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13-03-2016, 13:04
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One of the most obvious changes that has taken place in pubs over the past couple of decades is the wholesale removal of etched, frosted and stained glass windows. The thinking behind this is very simple, that it allows potential customers to see inside and thus get an idea of what they’re going to encounter once they cross the threshold. It’s very noticeable that Wetherspoons’ shop conversions tend to have floor-to-ceiling windows just as a shop would.
I know from experience that, in the past, you were often taking pot luck when walking into an unfamiliar pub because you had no idea what to expect. I remember once, when I was a fresh-faced student, walking into a pub in Leicester which was absolutely rammed and where the minimum age of the customers was probably over 50. I’d probably love it now, although I doubt whether it’s still there. There also used to be a feeling that pubs were dens of ill-repute which impressionable people, especially children, shouldn’t be allowed to see inside. I’m not aware that this was ever a legal requirement, but it still is for betting shops where, of course, under-18s are not permitted.
However, there are major downsides to this trend. Much high-quality original glasswork has been lost, probably just ending up dumped in a builder’s skip. And, from the point of view of the customer, you don’t really want people in the street gawping in at you, or to be constantly distracted by the sight of lorries and double-decker buses turning just a few yards away. Also, part of the appeal of pubs has always been that they are a cosy refuge from the stresses and pressures of daily life.

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Surely pub operators should show more respect for the heritage of the buildings in their possession, and recognise that a touch of seclusion is desired by many pub customers. Maybe a compromise would be to have frosted panels that hide the heads of seated customers, but still allow those standing in the street to see over them.
One particular local pub that deserves praise on this front is the Armoury in Edgeley, Stockport. A few years ago, this received a fairly sensitive refurbishment that left it with clear glass windows, albeit with slatted blinds. However, reproduction frosted panels were later restored, as shown in the photo, which improve its appearance and also help the customers inside to forget that it’s situated on a busy roundabout.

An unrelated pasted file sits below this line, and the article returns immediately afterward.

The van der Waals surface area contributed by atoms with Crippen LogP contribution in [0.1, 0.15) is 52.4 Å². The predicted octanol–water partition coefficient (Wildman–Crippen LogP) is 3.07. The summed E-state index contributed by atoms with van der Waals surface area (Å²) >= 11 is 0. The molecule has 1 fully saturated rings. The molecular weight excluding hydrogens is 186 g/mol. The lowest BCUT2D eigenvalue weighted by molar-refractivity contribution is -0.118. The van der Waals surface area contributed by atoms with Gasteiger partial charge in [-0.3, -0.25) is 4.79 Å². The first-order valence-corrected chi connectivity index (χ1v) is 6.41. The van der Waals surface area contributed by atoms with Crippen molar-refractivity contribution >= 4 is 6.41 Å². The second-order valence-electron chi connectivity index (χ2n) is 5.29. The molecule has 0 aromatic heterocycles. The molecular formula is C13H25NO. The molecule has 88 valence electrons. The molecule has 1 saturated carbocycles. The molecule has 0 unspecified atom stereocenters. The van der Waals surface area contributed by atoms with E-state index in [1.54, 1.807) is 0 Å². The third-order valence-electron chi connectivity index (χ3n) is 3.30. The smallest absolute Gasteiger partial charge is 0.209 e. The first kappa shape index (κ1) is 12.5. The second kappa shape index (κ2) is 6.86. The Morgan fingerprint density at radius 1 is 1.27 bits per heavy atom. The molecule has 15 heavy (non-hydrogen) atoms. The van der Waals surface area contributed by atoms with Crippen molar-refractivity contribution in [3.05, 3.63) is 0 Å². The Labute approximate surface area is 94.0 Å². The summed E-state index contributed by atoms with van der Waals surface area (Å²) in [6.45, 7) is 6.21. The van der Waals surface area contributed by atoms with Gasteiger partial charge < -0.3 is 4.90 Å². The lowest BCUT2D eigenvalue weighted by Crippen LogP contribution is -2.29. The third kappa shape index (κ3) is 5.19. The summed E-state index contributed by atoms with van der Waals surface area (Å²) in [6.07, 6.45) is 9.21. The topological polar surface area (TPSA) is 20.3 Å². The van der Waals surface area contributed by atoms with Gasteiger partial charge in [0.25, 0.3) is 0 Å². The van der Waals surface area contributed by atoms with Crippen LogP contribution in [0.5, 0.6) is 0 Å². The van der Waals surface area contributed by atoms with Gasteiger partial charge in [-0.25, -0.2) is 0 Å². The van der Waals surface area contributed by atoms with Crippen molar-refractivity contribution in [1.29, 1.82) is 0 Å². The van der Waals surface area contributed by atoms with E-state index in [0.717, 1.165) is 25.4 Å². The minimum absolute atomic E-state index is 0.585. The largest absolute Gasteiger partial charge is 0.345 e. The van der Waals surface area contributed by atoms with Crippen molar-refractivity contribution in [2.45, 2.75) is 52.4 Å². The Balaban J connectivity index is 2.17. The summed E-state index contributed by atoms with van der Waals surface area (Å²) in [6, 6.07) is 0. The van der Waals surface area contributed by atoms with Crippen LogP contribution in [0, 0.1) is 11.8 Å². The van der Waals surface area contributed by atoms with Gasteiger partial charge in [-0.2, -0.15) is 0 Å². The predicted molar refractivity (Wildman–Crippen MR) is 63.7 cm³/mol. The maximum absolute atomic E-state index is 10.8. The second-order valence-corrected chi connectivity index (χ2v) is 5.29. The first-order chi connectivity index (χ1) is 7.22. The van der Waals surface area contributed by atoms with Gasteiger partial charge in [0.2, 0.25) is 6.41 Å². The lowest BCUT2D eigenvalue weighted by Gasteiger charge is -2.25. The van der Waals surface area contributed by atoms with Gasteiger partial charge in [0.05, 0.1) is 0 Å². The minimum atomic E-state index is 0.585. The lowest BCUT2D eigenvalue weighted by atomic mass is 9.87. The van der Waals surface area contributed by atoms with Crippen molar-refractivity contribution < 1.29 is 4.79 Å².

The photo below (courtesy of Martin Taylor (http://retiredmartin.com/)) shows the Board Inn (https://whatpub.com/pubs/HAR/7604/board-knaresborough) in Knaresborough, Yorkshire, which retains some impressive stained glass windows, probably from the early years of the twentieth century.
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These two photos (the second again from Martin) show the Posada in Wolverhampton. I’d guess that this pub originally had frosted windows but, by the time the first was taken, probably in the nineties when it was in Holt, Plant & Deakin livery, these had gone. However, they had been replaced by a curtain that gave drinkers some privacy. The second, on the other hand, shows the front window completely clear, which, to my mind, leaves customers uncomfortably exposed in a pub with a protruding bay on a busy city-centre street.
https://1.bp.blogspot.com/-Wj0QI1hxMf4/VuVkrj512oI/AAAAAAAAEgg/HvYXcb49jEcBfxeQFdlpX62_xRCQPmNaA/s320/posada_curtain.jpg (https://1.bp.blogspot.com/-Wj0QI1hxMf4/VuVkrj512oI/AAAAAAAAEgg/HvYXcb49jEcBfxeQFdlpX62_xRCQPmNaA/s1600/posada_curtain.jpg)
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(any excuse for a cat picture, obviously)

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